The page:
Preprints
https://doi.org/10.5194/gmd-2023-144
https://doi.org/10.5194/gmd-2023-144
Submitted as: model evaluation paper
 | 
19 Oct 2023
Submitted as: model evaluation paper |  | 19 Oct 2023
Status: a revised version of this preprint is currently under review for the journal GMD.

Development and evaluation of the interactive Model for Air Pollution and Land Ecosystems (iMAPLE) version 1.0

Xu Yue, Hao Zhou, Chenguang Tian, Yimian Ma, Yihan Hu, Cheng Gong, Hui Zheng, and Hong Liao

Abstract. Land ecosystems are important sources and sinks of atmospheric components. In turn, air pollutants affect the exchange rates of carbon and water fluxes between ecosystems and atmosphere. However, these biogeochemical processes are usually not well presented in the Earth system models, limiting the explorations of interactions between land ecosystems and air pollutants from the regional to global scales. Here, we develop and validate the interactive Model for Air Pollution and Land Ecosystems (iMAPLE) by upgrading the Yale Interactive terrestrial Biosphere model with process-based water cycles, fire emissions, wetland methane (CH4) emissions, and the trait-based ozone (O3) damages. Within the iMAPLE, soil moisture and temperature are dynamically calculated based on the water and energy balance in soil layers. Fire emissions are dependent on dryness, lightning, population, and fuel load. Wetland CH4 is produced but consumed through oxidation, ebullition, diffusion, and plant-mediated transport. The trait-based scheme unifies O3 sensitivity of different plant functional types (PFTs) with the leaf mass per area. Validations show correlation coefficients (R) of 0.59–0.86 for gross primary productivity (GPP) and 0.57–0.84 for evapotranspiration (ET) across the six PFTs at 201 flux tower sites, and yield an average R of 0.68 for CH4 emissions at 44 sites. Simulated soil moisture and temperature match reanalysis data with the high R above 0.86 and low normalized mean biases (NMB) within 7 %, leading to reasonable simulations of global GPP (R=0.92, NMB=1.3 %) and ET (R=0.93, NMB=-10.4 %) against satellite-based observations for 2001–2013. The model predicts an annual global area burned of 507.1 Mha, close to the observations of 475.4 Mha with a spatial R of 0.66 for 1997–2016. The wetland CH4 emissions are estimated to be 153.45 Tg [CH4] yr-1 during 2000–2014, close to the multi-model mean of 148 Tg [CH4] yr-1. The model also shows reasonable responses of GPP and ET to the changes in diffuse radiation, and yields a mean O3 damage of 2.9 % to global GPP. The iMAPLE provides an advanced tool for studying the interactions between land ecosystem and air pollutants.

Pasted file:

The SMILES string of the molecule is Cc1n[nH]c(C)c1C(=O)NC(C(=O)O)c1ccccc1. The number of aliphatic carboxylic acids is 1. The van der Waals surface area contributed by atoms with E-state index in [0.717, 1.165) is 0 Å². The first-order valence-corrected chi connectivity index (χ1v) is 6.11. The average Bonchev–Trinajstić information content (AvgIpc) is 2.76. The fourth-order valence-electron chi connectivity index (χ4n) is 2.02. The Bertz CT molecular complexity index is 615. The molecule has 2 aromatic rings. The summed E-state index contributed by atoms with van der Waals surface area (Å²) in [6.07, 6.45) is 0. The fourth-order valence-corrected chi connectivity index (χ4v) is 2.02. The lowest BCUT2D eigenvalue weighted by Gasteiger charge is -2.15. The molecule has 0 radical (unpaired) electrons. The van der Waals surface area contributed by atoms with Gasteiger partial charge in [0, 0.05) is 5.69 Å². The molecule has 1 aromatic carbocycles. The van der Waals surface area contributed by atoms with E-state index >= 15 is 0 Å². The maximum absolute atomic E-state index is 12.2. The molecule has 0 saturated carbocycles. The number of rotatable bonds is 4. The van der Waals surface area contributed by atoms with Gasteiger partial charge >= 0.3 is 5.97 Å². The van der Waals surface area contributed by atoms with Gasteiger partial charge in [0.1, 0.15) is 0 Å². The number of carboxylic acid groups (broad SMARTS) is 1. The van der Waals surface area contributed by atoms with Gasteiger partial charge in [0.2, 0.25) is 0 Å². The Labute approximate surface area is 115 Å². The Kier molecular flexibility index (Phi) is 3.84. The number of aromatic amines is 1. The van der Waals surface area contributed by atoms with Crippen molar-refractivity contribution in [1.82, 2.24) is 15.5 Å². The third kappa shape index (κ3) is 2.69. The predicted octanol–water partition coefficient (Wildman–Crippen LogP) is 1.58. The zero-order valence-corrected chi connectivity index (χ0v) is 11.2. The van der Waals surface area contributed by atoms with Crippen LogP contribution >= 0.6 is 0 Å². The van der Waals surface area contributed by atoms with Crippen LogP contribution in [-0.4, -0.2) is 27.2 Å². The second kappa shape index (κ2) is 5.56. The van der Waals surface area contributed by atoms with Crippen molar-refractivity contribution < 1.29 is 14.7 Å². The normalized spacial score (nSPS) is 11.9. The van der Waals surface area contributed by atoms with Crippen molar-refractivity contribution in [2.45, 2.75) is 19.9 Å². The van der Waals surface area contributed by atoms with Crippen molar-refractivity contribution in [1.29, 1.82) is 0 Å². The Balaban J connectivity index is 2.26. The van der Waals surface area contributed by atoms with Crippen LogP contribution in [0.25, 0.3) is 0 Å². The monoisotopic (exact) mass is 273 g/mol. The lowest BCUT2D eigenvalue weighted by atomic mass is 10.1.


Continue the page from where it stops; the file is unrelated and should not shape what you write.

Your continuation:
Xu Yue, Hao Zhou, Chenguang Tian, Yimian Ma, Yihan Hu, Cheng Gong, Hui Zheng, and Hong Liao

Status: final response (author comments only)

Comment types: AC – author | RC – referee | CC – community | EC – editor | CEC – chief editor | : Report abuse
  • RC1: 'Comment on gmd-2023-144', Anonymous Referee #1, 04 Jan 2024
  • RC2: 'Comment on gmd-2023-144', Anonymous Referee #2, 11 Mar 2024
Xu Yue, Hao Zhou, Chenguang Tian, Yimian Ma, Yihan Hu, Cheng Gong, Hui Zheng, and Hong Liao
Xu Yue, Hao Zhou, Chenguang Tian, Yimian Ma, Yihan Hu, Cheng Gong, Hui Zheng, and Hong Liao

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Short summary
We develop the interactive Model for Air Pollution and Land Ecosystems (iMAPLE). The model considers the full coupling between carbon and water cycles, dynamic fire emissions, wetland methane emissions, biogenic volatile organic compounds emissions, and the trait-based ozone vegetation damage. Evaluations show that the iMAPLE is a useful tool for the study of the interactions among climate, chemistry, and ecosystems.